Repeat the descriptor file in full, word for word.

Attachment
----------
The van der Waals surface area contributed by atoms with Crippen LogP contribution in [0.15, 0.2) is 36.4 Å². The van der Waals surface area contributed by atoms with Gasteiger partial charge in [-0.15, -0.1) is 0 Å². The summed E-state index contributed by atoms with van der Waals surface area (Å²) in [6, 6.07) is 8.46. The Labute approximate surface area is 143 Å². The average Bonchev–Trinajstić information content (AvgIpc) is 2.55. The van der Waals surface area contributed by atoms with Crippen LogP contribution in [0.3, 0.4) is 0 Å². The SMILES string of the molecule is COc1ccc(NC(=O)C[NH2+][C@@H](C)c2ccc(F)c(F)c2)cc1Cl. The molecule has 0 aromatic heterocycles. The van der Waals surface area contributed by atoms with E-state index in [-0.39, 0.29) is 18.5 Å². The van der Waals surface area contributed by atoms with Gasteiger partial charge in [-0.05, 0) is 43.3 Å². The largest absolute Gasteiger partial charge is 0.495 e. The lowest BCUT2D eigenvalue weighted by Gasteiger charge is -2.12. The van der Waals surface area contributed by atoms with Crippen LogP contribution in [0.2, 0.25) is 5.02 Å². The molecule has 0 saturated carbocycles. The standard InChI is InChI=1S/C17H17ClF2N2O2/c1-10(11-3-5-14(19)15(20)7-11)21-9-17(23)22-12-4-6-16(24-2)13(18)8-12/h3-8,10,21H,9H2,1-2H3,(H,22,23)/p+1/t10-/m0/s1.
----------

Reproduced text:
The van der Waals surface area contributed by atoms with Crippen LogP contribution in [0.15, 0.2) is 36.4 Å². The van der Waals surface area contributed by atoms with Gasteiger partial charge in [-0.15, -0.1) is 0 Å². The summed E-state index contributed by atoms with van der Waals surface area (Å²) in [6, 6.07) is 8.46. The Labute approximate surface area is 143 Å². The average Bonchev–Trinajstić information content (AvgIpc) is 2.55. The van der Waals surface area contributed by atoms with Crippen LogP contribution in [0.3, 0.4) is 0 Å². The SMILES string of the molecule is COc1ccc(NC(=O)C[NH2+][C@@H](C)c2ccc(F)c(F)c2)cc1Cl. The molecule has 0 aromatic heterocycles. The van der Waals surface area contributed by atoms with E-state index in [-0.39, 0.29) is 18.5 Å². The van der Waals surface area contributed by atoms with Gasteiger partial charge in [-0.05, 0) is 43.3 Å². The largest absolute Gasteiger partial charge is 0.495 e. The lowest BCUT2D eigenvalue weighted by Gasteiger charge is -2.12. The van der Waals surface area contributed by atoms with Crippen LogP contribution in [0.2, 0.25) is 5.02 Å². The molecule has 0 saturated carbocycles. The standard InChI is InChI=1S/C17H17ClF2N2O2/c1-10(11-3-5-14(19)15(20)7-11)21-9-17(23)22-12-4-6-16(24-2)13(18)8-12/h3-8,10,21H,9H2,1-2H3,(H,22,23)/p+1/t10-/m0/s1.